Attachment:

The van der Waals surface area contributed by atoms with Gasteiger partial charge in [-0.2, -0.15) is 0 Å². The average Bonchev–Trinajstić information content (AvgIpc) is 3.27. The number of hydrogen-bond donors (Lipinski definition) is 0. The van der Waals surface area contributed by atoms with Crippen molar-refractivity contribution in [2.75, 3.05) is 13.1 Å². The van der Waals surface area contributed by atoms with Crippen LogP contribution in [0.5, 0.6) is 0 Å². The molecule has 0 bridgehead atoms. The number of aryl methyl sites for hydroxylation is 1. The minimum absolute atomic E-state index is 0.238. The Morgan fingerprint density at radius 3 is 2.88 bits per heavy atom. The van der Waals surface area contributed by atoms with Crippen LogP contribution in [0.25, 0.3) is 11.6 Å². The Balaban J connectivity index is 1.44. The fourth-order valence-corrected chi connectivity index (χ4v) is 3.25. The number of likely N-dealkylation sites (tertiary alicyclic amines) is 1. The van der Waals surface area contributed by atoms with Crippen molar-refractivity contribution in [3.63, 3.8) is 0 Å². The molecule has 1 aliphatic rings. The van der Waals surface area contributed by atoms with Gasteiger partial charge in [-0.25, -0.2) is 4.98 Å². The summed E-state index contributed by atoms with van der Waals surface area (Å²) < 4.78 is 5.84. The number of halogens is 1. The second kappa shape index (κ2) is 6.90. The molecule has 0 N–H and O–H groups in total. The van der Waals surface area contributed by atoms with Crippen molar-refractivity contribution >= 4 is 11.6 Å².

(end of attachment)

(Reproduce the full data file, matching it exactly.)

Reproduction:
The van der Waals surface area contributed by atoms with Gasteiger partial charge in [-0.2, -0.15) is 0 Å². The average Bonchev–Trinajstić information content (AvgIpc) is 3.27. The number of hydrogen-bond donors (Lipinski definition) is 0. The van der Waals surface area contributed by atoms with Crippen molar-refractivity contribution in [2.75, 3.05) is 13.1 Å². The van der Waals surface area contributed by atoms with Crippen LogP contribution in [0.5, 0.6) is 0 Å². The molecule has 0 bridgehead atoms. The number of aryl methyl sites for hydroxylation is 1. The minimum absolute atomic E-state index is 0.238. The Morgan fingerprint density at radius 3 is 2.88 bits per heavy atom. The van der Waals surface area contributed by atoms with Crippen LogP contribution in [0.25, 0.3) is 11.6 Å². The Balaban J connectivity index is 1.44. The fourth-order valence-corrected chi connectivity index (χ4v) is 3.25. The number of likely N-dealkylation sites (tertiary alicyclic amines) is 1. The van der Waals surface area contributed by atoms with Crippen molar-refractivity contribution in [3.63, 3.8) is 0 Å². The molecule has 1 aliphatic rings. The van der Waals surface area contributed by atoms with Gasteiger partial charge in [-0.25, -0.2) is 4.98 Å². The summed E-state index contributed by atoms with van der Waals surface area (Å²) < 4.78 is 5.84. The number of halogens is 1. The second kappa shape index (κ2) is 6.90. The molecule has 0 N–H and O–H groups in total. The van der Waals surface area contributed by atoms with Crippen molar-refractivity contribution >= 4 is 11.6 Å².